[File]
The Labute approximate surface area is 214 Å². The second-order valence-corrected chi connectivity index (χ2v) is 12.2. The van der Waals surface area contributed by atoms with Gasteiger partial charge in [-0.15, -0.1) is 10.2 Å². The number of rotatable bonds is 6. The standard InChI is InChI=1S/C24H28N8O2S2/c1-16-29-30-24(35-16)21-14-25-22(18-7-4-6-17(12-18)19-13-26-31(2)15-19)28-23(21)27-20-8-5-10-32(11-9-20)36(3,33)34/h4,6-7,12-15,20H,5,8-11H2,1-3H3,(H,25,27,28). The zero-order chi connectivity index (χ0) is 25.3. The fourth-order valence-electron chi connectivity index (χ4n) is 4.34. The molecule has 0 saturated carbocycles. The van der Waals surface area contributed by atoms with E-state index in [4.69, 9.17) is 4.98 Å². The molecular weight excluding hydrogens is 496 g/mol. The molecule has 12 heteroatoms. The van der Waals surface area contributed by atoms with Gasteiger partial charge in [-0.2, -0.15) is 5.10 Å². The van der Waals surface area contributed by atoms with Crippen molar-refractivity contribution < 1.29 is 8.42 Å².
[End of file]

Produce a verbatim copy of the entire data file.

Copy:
The Labute approximate surface area is 214 Å². The second-order valence-corrected chi connectivity index (χ2v) is 12.2. The van der Waals surface area contributed by atoms with Gasteiger partial charge in [-0.15, -0.1) is 10.2 Å². The number of rotatable bonds is 6. The standard InChI is InChI=1S/C24H28N8O2S2/c1-16-29-30-24(35-16)21-14-25-22(18-7-4-6-17(12-18)19-13-26-31(2)15-19)28-23(21)27-20-8-5-10-32(11-9-20)36(3,33)34/h4,6-7,12-15,20H,5,8-11H2,1-3H3,(H,25,27,28). The zero-order chi connectivity index (χ0) is 25.3. The fourth-order valence-electron chi connectivity index (χ4n) is 4.34. The molecule has 0 saturated carbocycles. The van der Waals surface area contributed by atoms with E-state index in [4.69, 9.17) is 4.98 Å². The molecular weight excluding hydrogens is 496 g/mol. The molecule has 12 heteroatoms. The van der Waals surface area contributed by atoms with Gasteiger partial charge in [-0.2, -0.15) is 5.10 Å². The van der Waals surface area contributed by atoms with Crippen molar-refractivity contribution < 1.29 is 8.42 Å².